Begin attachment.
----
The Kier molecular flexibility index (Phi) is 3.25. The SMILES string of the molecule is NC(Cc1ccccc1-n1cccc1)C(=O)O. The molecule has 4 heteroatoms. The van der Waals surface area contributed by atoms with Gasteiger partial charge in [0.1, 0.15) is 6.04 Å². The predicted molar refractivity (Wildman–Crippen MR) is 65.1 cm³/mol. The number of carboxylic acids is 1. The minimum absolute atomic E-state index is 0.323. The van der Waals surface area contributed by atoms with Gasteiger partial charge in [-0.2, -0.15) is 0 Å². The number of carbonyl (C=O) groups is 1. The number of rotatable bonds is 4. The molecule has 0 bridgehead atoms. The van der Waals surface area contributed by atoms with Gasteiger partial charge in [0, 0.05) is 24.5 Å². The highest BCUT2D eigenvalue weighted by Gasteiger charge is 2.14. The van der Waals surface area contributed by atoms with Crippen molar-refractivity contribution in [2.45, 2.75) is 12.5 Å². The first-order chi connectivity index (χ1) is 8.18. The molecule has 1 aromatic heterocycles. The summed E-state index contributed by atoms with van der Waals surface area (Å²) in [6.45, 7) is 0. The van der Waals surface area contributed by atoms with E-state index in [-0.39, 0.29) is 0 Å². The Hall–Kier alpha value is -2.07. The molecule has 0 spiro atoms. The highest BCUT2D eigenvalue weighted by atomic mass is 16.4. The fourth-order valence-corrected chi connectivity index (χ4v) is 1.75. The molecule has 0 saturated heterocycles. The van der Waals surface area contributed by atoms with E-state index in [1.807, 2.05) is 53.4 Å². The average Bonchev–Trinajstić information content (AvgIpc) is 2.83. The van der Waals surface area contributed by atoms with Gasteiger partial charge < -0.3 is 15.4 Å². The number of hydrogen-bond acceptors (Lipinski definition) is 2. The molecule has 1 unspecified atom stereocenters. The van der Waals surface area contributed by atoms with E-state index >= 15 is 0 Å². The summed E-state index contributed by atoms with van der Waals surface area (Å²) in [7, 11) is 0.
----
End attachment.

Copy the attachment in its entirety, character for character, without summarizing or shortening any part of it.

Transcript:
The Kier molecular flexibility index (Phi) is 3.25. The SMILES string of the molecule is NC(Cc1ccccc1-n1cccc1)C(=O)O. The molecule has 4 heteroatoms. The van der Waals surface area contributed by atoms with Gasteiger partial charge in [0.1, 0.15) is 6.04 Å². The predicted molar refractivity (Wildman–Crippen MR) is 65.1 cm³/mol. The number of carboxylic acids is 1. The minimum absolute atomic E-state index is 0.323. The van der Waals surface area contributed by atoms with Gasteiger partial charge in [-0.2, -0.15) is 0 Å². The number of carbonyl (C=O) groups is 1. The number of rotatable bonds is 4. The molecule has 0 bridgehead atoms. The van der Waals surface area contributed by atoms with Gasteiger partial charge in [0, 0.05) is 24.5 Å². The highest BCUT2D eigenvalue weighted by Gasteiger charge is 2.14. The van der Waals surface area contributed by atoms with Crippen molar-refractivity contribution in [2.45, 2.75) is 12.5 Å². The first-order chi connectivity index (χ1) is 8.18. The molecule has 1 aromatic heterocycles. The summed E-state index contributed by atoms with van der Waals surface area (Å²) in [6.45, 7) is 0. The van der Waals surface area contributed by atoms with E-state index in [-0.39, 0.29) is 0 Å². The Hall–Kier alpha value is -2.07. The molecule has 0 spiro atoms. The highest BCUT2D eigenvalue weighted by atomic mass is 16.4. The fourth-order valence-corrected chi connectivity index (χ4v) is 1.75. The molecule has 0 saturated heterocycles. The van der Waals surface area contributed by atoms with E-state index in [1.807, 2.05) is 53.4 Å². The average Bonchev–Trinajstić information content (AvgIpc) is 2.83. The van der Waals surface area contributed by atoms with Gasteiger partial charge < -0.3 is 15.4 Å². The number of hydrogen-bond acceptors (Lipinski definition) is 2. The molecule has 1 unspecified atom stereocenters. The van der Waals surface area contributed by atoms with E-state index >= 15 is 0 Å². The summed E-state index contributed by atoms with van der Waals surface area (Å²) in [7, 11) is 0.